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Aussie dollar jumps as RBA holds cash rate at 1.5%

Aussie dollar jumps as RBA holds cash rate at 1.5%

The Australian dollar jumped to 76.57 US cents after the central bank kept the official cash rate unchanged at 1.5% in November.

The Reserve Bank of Australia (RBA) today left the official cash rate on hold at a record low 1.5% at its November board meeting.

The absence of a rate cut was largely in line with the expectation of financial markets, with a 4% chance of a rate reduction expected before today’s announcement, according to CommSec.

In a statement released after the conclusion of the board meeting, RBA governor Philip Lowe reiterated that making no change to its monetary policy "would be consistent with sustainable growth in the economy and achieving the inflation target over time".

“The Bank's forecasts for output growth and inflation are little changed from those of three months ago. Over the next year, the economy is forecast to grow at close to its potential rate, before gradually strengthening.

“Inflation is expected to pick up gradually over the next two years,” Dr Lowe said. The RBA has long held its target range for inflation at between 2% and 3%.

The Australian dollar jumped to 76.57 US cents after the announcement at 2:30pm Sydney time, having traded at a low of 75.98 US cents through the morning.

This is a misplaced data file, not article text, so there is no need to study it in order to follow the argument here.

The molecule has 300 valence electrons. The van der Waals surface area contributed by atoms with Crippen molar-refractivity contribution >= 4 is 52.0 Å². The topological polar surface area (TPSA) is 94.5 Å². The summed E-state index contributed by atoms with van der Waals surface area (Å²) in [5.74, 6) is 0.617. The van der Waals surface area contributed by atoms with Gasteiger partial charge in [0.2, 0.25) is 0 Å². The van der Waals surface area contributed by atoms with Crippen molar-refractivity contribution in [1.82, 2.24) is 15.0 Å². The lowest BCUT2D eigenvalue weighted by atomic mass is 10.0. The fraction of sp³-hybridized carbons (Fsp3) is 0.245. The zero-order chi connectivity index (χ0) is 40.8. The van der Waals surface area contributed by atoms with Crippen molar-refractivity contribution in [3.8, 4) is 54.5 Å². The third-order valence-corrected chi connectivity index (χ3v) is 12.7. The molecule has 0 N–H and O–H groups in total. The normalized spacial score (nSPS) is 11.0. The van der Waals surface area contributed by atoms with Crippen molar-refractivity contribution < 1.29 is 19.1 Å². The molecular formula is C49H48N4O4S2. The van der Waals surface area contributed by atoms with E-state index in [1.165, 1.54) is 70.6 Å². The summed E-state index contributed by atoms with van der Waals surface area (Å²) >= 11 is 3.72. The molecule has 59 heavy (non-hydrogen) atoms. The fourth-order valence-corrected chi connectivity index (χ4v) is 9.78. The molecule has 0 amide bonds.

On the economy of China, Australia’s largest trading partner, Dr Lowe said growth in infrastructure and property construction have supported and steadied conditions there, although medium-term risks remain. 

Commonwealth Bank chief economist Michael Blythe said the RBA’s decision today was not “the bottom of the cash rate cycle just yet”.

“There have been some hints in recent RBA commentary that maybe the ‘least bad’ policy option is to tolerate longish periods of below target inflation without a response,” said Blythe.

“This approach makes sense when the broader economic picture looks OK and when there are risks with going too hard to get inflation back into the target range. Today’s no-change decision should be benchmarked against that thought,” he said.

CommBank had "pushed back" its forecast for the next rate cut to the second quarter of 2017.

This article is intended to provide general information of an educational nature only. It does not have regard to the financial situation or needs of any reader and must not be relied upon as financial product advice. Past performance is not an indication of future performance.